McCain’s Bush Problem, Laid Bare
Much has been written about McCain’s inability, or unwillingness, to even mention the name of President George W. Bush. Huffington Post’s Sam Stein has a nice score, which lays this problem bare. Stein got his hands on an early draft of a McCain campaign statement on the Wall Street crisis that was very critical of the Bush administration — or, at least, of some unnamed “Administration.” The draft was circulated Tuesday evening among advisers and some high-level donors. Here’s an excerpt:
I am also concerned that the Administration has been inconsistent with the way they have dealt with each crisis. Taxpayer money was used for Bear Stearns, it was not used for Lehman Brothers and now it is used again for AIG. The American people need to know the thinking and the standards behind using taxpayers money to support these private sector institutions. American workers see their businesses suffering and many are going out of business but there is no bailout for them. We also should know why the Administration did not deal with the problems at Fannie Mae and Freddie Mac sooner.
When the campaign released an official statement Wednesday morning, this passage was removed, as was some other strong criticism of senior management at Wall Street firms. In today’s speech in Cedar Rapids, Iowa, McCain again made no reference to Bush, and only a passing reference to the “administration” when he says he warned Washington two years ago about the impending doom at Fannie Mae and Freddie Mac.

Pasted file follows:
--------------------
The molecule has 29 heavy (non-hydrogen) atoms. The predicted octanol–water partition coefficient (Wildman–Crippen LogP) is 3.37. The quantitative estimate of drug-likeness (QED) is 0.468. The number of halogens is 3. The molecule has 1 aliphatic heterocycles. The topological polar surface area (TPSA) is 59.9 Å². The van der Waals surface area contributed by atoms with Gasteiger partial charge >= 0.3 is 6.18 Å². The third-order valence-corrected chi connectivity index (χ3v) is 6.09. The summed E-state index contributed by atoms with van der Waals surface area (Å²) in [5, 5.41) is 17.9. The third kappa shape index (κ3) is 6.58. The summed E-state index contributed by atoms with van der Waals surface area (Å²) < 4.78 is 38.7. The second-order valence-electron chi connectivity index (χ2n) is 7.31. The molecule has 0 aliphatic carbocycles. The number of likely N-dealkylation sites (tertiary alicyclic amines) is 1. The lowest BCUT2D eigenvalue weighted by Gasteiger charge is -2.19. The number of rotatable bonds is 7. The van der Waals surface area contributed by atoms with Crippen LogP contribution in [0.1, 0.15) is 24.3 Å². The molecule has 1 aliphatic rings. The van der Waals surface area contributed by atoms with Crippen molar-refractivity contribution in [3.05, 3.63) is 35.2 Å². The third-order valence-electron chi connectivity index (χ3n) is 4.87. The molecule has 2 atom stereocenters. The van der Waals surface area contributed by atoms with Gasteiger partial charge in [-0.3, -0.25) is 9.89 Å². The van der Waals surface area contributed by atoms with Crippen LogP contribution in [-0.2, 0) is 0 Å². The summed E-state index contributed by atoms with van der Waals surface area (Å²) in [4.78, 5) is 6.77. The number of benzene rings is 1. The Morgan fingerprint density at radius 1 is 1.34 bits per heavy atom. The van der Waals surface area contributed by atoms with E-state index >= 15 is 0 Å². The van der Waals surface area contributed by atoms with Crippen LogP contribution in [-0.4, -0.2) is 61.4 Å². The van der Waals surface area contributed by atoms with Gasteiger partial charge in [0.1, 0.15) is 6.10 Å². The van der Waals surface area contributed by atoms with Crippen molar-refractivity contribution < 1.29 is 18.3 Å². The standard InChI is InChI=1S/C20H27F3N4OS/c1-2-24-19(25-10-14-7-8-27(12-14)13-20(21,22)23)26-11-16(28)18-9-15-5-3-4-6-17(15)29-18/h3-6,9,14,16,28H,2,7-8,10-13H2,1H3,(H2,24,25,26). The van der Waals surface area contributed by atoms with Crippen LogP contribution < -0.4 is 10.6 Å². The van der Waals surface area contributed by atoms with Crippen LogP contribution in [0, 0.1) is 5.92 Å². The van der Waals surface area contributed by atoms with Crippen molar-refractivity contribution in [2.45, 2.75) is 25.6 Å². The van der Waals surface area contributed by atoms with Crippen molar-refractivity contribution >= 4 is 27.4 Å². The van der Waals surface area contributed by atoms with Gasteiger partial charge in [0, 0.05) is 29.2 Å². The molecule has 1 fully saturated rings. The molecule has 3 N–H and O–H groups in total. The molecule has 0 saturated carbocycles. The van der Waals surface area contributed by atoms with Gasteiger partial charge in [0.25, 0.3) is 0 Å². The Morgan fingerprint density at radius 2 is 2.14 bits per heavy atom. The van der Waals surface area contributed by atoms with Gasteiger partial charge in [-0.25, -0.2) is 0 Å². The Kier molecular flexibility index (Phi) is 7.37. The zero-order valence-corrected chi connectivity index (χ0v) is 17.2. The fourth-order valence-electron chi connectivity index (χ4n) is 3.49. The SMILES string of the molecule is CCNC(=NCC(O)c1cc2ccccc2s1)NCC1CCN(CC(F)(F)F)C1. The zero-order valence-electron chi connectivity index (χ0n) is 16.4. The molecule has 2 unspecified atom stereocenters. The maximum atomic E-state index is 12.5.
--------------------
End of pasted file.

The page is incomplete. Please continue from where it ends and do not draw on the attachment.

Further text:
The McCain campaign appears to have a blanket policy of not mentioning Bush. MSNBC’s Chris Matthews made this painfully obvious during a recent interview with McCain adviser Nancy Pfotenhauer, when she refused to say who she voted for in 2004. With Alaska Gov. Sarah Palin at his side, McCain has less concern about angering the conservative base — many of whom seem ready to follow her to the end of the Earth — by being overly critical of Bush.
But McCain still can’t, or won’t, attack Bush, for fear that it will give the Obama campaign an opportunity to link McCain to his own party, by pointing out that McCain has voted with Bush 90 percent of the time. Obama has a free pass to criticize the administration and to run ads showing McCain and Bush together, and McCain has essentially cut himself off from benefiting from the wealth of anti-Bush sentiment in this country. Obviously, nothing I’m saying is new or original, but the fact that we have such a clear illustration of McCain’s predicament is worth acknowledging.